by: , Tiger Woods

Growing up in Eastmoreland, my home address was 6305 S.E. 29th Avenue, which meant that naturally I became an elementary student at Duniway School. My education took me further, eventually--to Lincoln High and Stanford before I moved on to serve in World War II.

However, one of the highlights of my own life happened relatively recently: On August 17, 1998, when Tiger Woods came to Portland to hold a golf clinic for inner-city youth at the Heron Lakes Golf Course. At that time, in addition to these Moreland Memories in THE BEE, I was also doing some writing for the Multnomah Village Post, whose editor--my son Don--gave me a pass to a press conference by my hero Tiger, and his father, Earl Woods.

At that time, I already knew something about Tiger's background. He grew up in Cypress, California, near Los Angeles. When he was only two years old, his father started teaching him the game of golf. At age three, Tiger shot a 48 for nine holes, and by age five he had already been featured in 'Golf Digest' magazine.

Tiger won the annual Optimist International Junior Tournament at ages 8, 9, 12, 13, 14, and 15! While he was still 15 years of age, he won his first U.S. Junior Amateur title, an accomplishment he repeated at ages 16 and 17. He also won the U.S. Amateur title at ages 18, 19, and 20--this last one coming right here in the Portland area, at Pumpkin Ridge.

'I have been fortunate to be in this position so early in life,' said Tiger at the clinic. Surrounded by a group of young admirers, he mused, 'Actually, I'm not much older than these teenagers, yet they listen to me, and see me as a role model…'

In 1996, at age 20, after his win at Pumpkin Ridge, Tiger decided to turn professional. This decision came after his two years at Stanford, where he had accumulated ten collegiate wins, and had won the NCAA men's title.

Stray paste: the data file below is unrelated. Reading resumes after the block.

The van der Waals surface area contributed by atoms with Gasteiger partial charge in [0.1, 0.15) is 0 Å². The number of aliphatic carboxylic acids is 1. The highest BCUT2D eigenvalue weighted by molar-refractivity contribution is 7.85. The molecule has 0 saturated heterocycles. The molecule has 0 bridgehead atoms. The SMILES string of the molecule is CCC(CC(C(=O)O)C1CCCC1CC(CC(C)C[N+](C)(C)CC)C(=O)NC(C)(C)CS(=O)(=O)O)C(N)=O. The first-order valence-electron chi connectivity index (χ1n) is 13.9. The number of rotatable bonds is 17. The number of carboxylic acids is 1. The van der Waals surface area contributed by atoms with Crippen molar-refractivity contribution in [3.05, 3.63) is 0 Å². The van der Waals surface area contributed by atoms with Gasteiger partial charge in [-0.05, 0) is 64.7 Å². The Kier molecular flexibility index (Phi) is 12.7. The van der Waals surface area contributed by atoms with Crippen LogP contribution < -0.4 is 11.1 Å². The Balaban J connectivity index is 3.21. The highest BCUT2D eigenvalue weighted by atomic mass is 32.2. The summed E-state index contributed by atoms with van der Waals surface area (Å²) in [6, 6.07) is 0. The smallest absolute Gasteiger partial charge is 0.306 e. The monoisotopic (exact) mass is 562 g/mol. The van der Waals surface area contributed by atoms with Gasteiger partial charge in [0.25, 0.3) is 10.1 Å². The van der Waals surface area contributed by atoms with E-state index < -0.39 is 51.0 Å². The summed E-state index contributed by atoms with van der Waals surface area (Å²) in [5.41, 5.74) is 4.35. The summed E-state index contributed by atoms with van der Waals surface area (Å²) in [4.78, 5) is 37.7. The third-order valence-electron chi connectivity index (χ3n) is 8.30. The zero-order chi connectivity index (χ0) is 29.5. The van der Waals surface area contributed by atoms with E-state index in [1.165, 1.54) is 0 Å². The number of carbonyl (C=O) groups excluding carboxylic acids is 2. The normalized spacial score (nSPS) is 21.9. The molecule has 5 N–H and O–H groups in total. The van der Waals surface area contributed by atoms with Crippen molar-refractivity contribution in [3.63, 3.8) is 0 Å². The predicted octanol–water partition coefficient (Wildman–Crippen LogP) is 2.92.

The following year, in his first year as a pro, he won the Masters Tournament by a margin of 12 strokes and a record score of 270, which was 18 under par! The youngest Masters champion in history, Tiger was also the first PGA tournament winner of African or Asian heritage.

'I love to teach, and I want to give children back some of the encouragement, guidance, and inspiration I received as a child from many different people,' Tiger explained. 'We have a motto in our foundation: 'Give back love'! Another one is 'dream big'!'

One of my own strongest memories of that press conference was that some of the media people were not able get Tiger's comments on their tape recorders. After the 'technical difficulties' in the sound distribution system were repaired, one reporter asked Tiger, 'Could you repeat the answer you gave about integrity, responsibility, hard work, and so forth?'

With a big smile, Tiger replied, 'no!'

This drew a big laugh from the crowd of reporters. Then, Tiger went on to do a good job of repeating both the question which had elicited that response, and his answer to it.

Well, as I write down these Moreland Memories of my own, it is now 2006, and Tiger Woods, at age 30, has already won 51 PGA tour titles, including 12 majors. In a world filled with flawed role models and questionable heroes, we need more giants like Tiger Woods!

Elliott K. Snedecor, a lifelong resident of Eastmoreland and Westmoreland, brings us his 'Moreland Memories' each month from his beach retirement home in Newport. Nonetheless, he can still regularly be found walking the streets of his old neighborhood, reacquainting himself with the places and friends of his youth.

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Got 'Moreland Memories'? Know someone who does?

Elliott K. Snedecor has been offering 'Moreland Memories' of those who grew up and/or lived in the Westmoreland and Eastmoreland areas for over a decade in the pages of THE BEE. Many of these interviews were conducted as a result of suggestions from readers, and referrals from others he has interviewed.

Now, Elliott tells us, 'I am running short of people to interview about their Moreland Memories, so I am asking for suggestions and volunteers! I can conduct interviews by phone, by mail, or in person in Portland. You can reach me by phone at 1-541/574-8703.'

There are still plenty of people around with rich memories of experiences growing up in this area in the early and mid 20th Century, and many more who have lived long in these neighborhoods and have yet to share their memories of it. Here's your chance to share them with the readers of THE BEE. Give Elliott a call today.

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